By Gautam Chintamani
With the upcoming Fan, King Khan — with a little help from an unlikely hero — returns to a place where the myth of Shah Rukh Khan began.
Two things happened following the unveiling of the trailer of Shah Rukh Khan’s next release Fan (2016): One, that the talk about the film being touted as the return of SRK, the actor, wasn’t completely incorrect, and two, the visual and the thematic similarities between this Maneesh Sharma-directed and the Tony Scott-directed Robert De Niro-Wesley Snipes thriller The Fan (1996) became more than conspicuous.
The trailer shows Shah Rukh Khan as Gaurav, an obsessed fan of actor Aryan Khanna (Shah Rukh again, in a double role), and has more than enough for the superstar to bite into as far as histrionics go. Also, in a departure from (for the want of a better word) the typical fare that Khan was belting out, this thriller promises to take not only SRK but also the legions of his fans back in time when the actor went beyond the usual. Irrespective of the similarities Fan shares with The Fan, the film could very well usher in a new phase for the ageing superstar considering that it has all the right credentials (read: inspired by a Robert De Niro film and performance).
Much like novelist Raymond Chandler’s timeless advice on how to make the going interesting — “When in doubt have a man come through a door with a gun in his hand” — filmmakers and actors also have a go-to list of contrivances that seldom let them down.
Traditionally in SRK’s case, one wouldn’t look beyond a Dilwale Dulhaniya Le Jayenge (1995)-esque romance in any form or version as the preferred totem to set things right but scratch a little and you’d see how Robert De Niro has been more effective when it comes to course correction in King Khan’s case. The very first time people sat up and took notice of the actor in SRK was Darr (1993), a film that was inspired by a De Niro film, Cape Fear (1991), and ironically enough was produced by the same production house. Many plot-points of Darr where a lovelorn young man Rahul (Khan) becomes obsessed with former college mate Kiran (Juhi Chawla) and won’t stop at anything to win her over were inspired by the Martin Scorsese-directed version of Cape Fear. In fact, the choreography of Darr’s entire climax where Rahul, believing that he had killed Kiran’s fiancé, Sunil (Sunny Deol), takes off with her on a boat only to see Sunil come back from the dead to save her was so heavily poached that it was almost like watching Cape Fear in Hindi. Although heavily stylised, Khan nonetheless infused his portrayal of the lovesick Rahul with a certain degree of restraint when compared to an over-the-top De Niro as Max Caddy, a criminal who after serving time swears vengeance on his attorney (Nick Nolte) for withholding information that could have helped reduce his sentence. But Khan unabashedly reprised Max Caddy in Darr’s climax and perhaps this was the thing that announced the arrival of a new kind of star – one, who although mannered, could still convince you that the actor deep within could make an unannounced appearance.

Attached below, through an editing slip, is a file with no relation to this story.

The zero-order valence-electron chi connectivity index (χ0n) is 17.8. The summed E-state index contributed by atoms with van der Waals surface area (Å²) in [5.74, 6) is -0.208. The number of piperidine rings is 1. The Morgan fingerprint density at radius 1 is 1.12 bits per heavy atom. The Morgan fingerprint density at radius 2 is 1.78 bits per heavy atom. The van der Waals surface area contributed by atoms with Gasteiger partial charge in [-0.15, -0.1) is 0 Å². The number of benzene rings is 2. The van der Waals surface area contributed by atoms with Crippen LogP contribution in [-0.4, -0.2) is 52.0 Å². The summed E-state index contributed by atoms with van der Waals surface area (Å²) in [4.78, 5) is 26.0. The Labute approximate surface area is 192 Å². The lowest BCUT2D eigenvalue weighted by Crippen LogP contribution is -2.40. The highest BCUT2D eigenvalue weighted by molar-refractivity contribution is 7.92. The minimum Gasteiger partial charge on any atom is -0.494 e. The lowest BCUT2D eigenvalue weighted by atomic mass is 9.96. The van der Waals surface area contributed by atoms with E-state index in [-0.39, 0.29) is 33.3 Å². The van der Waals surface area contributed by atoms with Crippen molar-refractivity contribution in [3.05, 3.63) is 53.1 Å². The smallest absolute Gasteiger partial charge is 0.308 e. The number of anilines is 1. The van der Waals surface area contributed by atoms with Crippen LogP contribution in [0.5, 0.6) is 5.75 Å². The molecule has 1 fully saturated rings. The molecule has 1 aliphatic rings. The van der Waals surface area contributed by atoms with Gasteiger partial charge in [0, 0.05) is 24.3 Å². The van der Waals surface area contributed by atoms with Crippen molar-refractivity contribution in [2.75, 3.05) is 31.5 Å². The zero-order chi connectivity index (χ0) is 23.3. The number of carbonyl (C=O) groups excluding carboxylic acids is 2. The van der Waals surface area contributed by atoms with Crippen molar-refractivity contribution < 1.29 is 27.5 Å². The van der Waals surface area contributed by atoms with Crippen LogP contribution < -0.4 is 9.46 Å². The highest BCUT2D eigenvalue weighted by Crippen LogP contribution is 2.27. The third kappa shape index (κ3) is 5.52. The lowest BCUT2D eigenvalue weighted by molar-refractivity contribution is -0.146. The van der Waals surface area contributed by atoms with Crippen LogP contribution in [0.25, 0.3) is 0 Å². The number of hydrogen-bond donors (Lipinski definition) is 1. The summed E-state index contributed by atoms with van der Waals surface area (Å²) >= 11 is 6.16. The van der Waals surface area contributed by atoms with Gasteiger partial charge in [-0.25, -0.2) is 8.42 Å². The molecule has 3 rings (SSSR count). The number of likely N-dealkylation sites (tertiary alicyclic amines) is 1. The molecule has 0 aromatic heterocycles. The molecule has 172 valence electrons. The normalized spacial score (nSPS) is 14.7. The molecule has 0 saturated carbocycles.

There is a world of difference between the Shah Rukh Khan of Darr and the Shah Rukh Khan of Fan but ironically the need of the hour is somewhat similar. Darr came to Khan once Aamir Khan walked out of the film and Fan comes at a time when Khan’s big-ticket entertainers have begun to appear insipid. Looking at Khan in both real and reel life there’s very little that separates the two and with the passage of time, this gap has only narrowed down. Khan’s real life larger-than-life persona never ceases to meander into his roles and, therefore, the similarities between certain characters he plays and his real self is more than palpable. He would be the only superstar in Hindi cinema, who of late, invariably ends up playing himself on the silver screen and there can be little dispute he would also be the only star who has made self-deprecation a sub-genre of sorts. Take for instance Rab Ne Bana Di Jodi (2008) and Chennai Express (2013) where in the former he wants to be himself when he was a certain age and the latter where he lampoons his off-screen age and iconic moments from his oeuvre with onscreen jokes about his agelessness and antics.
In a simple world, a project helmed by an Aditya Chopra or a Karan Johar would be enough for SRK to initiate a new phase but it appears that De Niro, a most unlikely talisman in SRK’s arsenal, might be more effective than Chopra or Johar. The last time SRK ‘played’ De Niro the similarity was indirect but this time around, unlike the Hollywood version where Robert De Niro plays an obsessed fan of a baseball superstar played by Wesley Snipes, the resemblance is direct. In addition to the title, even the choreography of some shots, at least, the ones in the trailer, and a key dialogue — “Main hoon to tum ho (I am, therefore you are)” — establishing that it’s the adulation of fans that creates stars, is practically unapologetically same. But what makes Fan hit The Fan out of the park, is that Shah Rukh Khan plays his own obsessed fan, a younger version of himself made possible by renowned special effects makeup maestro Greg Cannom.
Maneesh Sharma’s Fan may or might not have much more to offer beyond a trailer that, as suggested by a website, looks “creepily similar” to The Fan but one thing is certain: With Fan, this SRK sub-genre takes a giant leap forward. Here we’d get to see SRK playing his own biggest fan and his own real life off-screen superstar persona on screen at the same time, what’s more, the closer-to-reality older SRK as Aryan — which is nothing but a nom de plume of sorts for the real life SRK — would beat the ‘younger’ SRK to a pulp. Confusing? Perhaps. Conflicting? Hardly. Entertaining. You bet!
Gautam Chintamani is the author of the best-selling Dark Star: The Loneliness of Being Rajesh Khanna (HarperCollins, 2014). He tweets at @GChintamani